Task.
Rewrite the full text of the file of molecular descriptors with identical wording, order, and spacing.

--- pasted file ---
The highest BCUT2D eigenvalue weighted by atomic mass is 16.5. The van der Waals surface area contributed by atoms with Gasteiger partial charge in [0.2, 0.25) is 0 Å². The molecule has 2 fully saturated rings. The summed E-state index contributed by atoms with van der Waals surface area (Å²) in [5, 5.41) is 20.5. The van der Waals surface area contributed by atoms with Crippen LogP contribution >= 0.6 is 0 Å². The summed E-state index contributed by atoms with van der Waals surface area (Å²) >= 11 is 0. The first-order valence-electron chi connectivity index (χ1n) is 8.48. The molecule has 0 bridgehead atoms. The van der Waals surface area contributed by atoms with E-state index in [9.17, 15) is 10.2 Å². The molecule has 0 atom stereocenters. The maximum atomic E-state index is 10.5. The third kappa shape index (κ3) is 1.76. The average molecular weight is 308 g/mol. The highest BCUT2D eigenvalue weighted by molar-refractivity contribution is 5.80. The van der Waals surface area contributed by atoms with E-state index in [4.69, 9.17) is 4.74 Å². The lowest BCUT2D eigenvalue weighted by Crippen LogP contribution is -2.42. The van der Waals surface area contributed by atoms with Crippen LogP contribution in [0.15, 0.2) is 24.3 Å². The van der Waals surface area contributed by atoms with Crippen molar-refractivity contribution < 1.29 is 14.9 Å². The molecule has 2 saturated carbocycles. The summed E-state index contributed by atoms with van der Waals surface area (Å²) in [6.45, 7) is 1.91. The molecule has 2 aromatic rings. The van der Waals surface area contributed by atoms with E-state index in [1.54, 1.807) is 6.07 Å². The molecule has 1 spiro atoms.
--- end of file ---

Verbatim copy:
The highest BCUT2D eigenvalue weighted by atomic mass is 16.5. The van der Waals surface area contributed by atoms with Gasteiger partial charge in [0.2, 0.25) is 0 Å². The molecule has 2 fully saturated rings. The summed E-state index contributed by atoms with van der Waals surface area (Å²) in [5, 5.41) is 20.5. The van der Waals surface area contributed by atoms with Crippen LogP contribution >= 0.6 is 0 Å². The summed E-state index contributed by atoms with van der Waals surface area (Å²) >= 11 is 0. The first-order valence-electron chi connectivity index (χ1n) is 8.48. The molecule has 0 bridgehead atoms. The van der Waals surface area contributed by atoms with E-state index in [9.17, 15) is 10.2 Å². The molecule has 0 atom stereocenters. The maximum atomic E-state index is 10.5. The third kappa shape index (κ3) is 1.76. The average molecular weight is 308 g/mol. The highest BCUT2D eigenvalue weighted by molar-refractivity contribution is 5.80. The van der Waals surface area contributed by atoms with E-state index in [4.69, 9.17) is 4.74 Å². The lowest BCUT2D eigenvalue weighted by Crippen LogP contribution is -2.42. The van der Waals surface area contributed by atoms with Crippen LogP contribution in [0.15, 0.2) is 24.3 Å². The van der Waals surface area contributed by atoms with Crippen molar-refractivity contribution < 1.29 is 14.9 Å². The molecule has 2 saturated carbocycles. The summed E-state index contributed by atoms with van der Waals surface area (Å²) in [6.45, 7) is 1.91. The molecule has 2 aromatic rings. The van der Waals surface area contributed by atoms with E-state index in [1.54, 1.807) is 6.07 Å². The molecule has 1 spiro atoms.